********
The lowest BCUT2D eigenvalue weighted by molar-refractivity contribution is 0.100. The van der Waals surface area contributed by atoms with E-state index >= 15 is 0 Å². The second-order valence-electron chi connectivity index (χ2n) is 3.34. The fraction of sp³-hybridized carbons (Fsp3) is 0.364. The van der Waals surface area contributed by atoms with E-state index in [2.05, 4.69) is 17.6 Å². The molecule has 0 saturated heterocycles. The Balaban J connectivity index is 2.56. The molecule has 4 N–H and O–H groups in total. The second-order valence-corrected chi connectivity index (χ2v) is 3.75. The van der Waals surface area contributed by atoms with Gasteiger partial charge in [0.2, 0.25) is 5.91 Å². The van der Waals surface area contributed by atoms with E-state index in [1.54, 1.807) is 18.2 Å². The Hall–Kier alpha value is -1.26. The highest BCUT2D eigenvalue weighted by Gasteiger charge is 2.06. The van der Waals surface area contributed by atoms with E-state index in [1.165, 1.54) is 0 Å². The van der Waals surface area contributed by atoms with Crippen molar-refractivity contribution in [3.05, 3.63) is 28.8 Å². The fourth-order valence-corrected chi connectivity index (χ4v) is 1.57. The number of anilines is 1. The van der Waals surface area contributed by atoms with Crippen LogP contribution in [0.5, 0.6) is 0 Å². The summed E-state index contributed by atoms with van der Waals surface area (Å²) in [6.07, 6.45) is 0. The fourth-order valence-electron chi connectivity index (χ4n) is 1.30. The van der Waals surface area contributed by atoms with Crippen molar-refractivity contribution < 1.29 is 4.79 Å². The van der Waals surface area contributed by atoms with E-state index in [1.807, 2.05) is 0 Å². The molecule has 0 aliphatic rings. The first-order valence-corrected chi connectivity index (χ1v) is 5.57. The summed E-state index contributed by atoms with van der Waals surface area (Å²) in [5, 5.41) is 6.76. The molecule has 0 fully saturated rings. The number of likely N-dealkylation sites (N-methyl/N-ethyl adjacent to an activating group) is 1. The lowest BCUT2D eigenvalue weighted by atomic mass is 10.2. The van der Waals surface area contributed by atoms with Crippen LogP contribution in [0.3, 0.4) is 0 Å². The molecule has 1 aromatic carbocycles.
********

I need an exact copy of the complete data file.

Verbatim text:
The lowest BCUT2D eigenvalue weighted by molar-refractivity contribution is 0.100. The van der Waals surface area contributed by atoms with E-state index >= 15 is 0 Å². The second-order valence-electron chi connectivity index (χ2n) is 3.34. The fraction of sp³-hybridized carbons (Fsp3) is 0.364. The van der Waals surface area contributed by atoms with E-state index in [2.05, 4.69) is 17.6 Å². The molecule has 0 saturated heterocycles. The Balaban J connectivity index is 2.56. The molecule has 4 N–H and O–H groups in total. The second-order valence-corrected chi connectivity index (χ2v) is 3.75. The van der Waals surface area contributed by atoms with Gasteiger partial charge in [0.2, 0.25) is 5.91 Å². The van der Waals surface area contributed by atoms with E-state index in [1.54, 1.807) is 18.2 Å². The Hall–Kier alpha value is -1.26. The highest BCUT2D eigenvalue weighted by Gasteiger charge is 2.06. The van der Waals surface area contributed by atoms with E-state index in [1.165, 1.54) is 0 Å². The van der Waals surface area contributed by atoms with Crippen molar-refractivity contribution in [3.05, 3.63) is 28.8 Å². The fourth-order valence-corrected chi connectivity index (χ4v) is 1.57. The number of anilines is 1. The van der Waals surface area contributed by atoms with Crippen LogP contribution in [0.5, 0.6) is 0 Å². The summed E-state index contributed by atoms with van der Waals surface area (Å²) in [6.07, 6.45) is 0. The fourth-order valence-electron chi connectivity index (χ4n) is 1.30. The van der Waals surface area contributed by atoms with Crippen molar-refractivity contribution < 1.29 is 4.79 Å². The van der Waals surface area contributed by atoms with E-state index in [1.807, 2.05) is 0 Å². The molecule has 0 aliphatic rings. The first-order valence-corrected chi connectivity index (χ1v) is 5.57. The summed E-state index contributed by atoms with van der Waals surface area (Å²) in [5, 5.41) is 6.76. The molecule has 0 fully saturated rings. The number of likely N-dealkylation sites (N-methyl/N-ethyl adjacent to an activating group) is 1. The lowest BCUT2D eigenvalue weighted by atomic mass is 10.2. The van der Waals surface area contributed by atoms with Crippen LogP contribution in [0.3, 0.4) is 0 Å². The molecule has 1 aromatic carbocycles.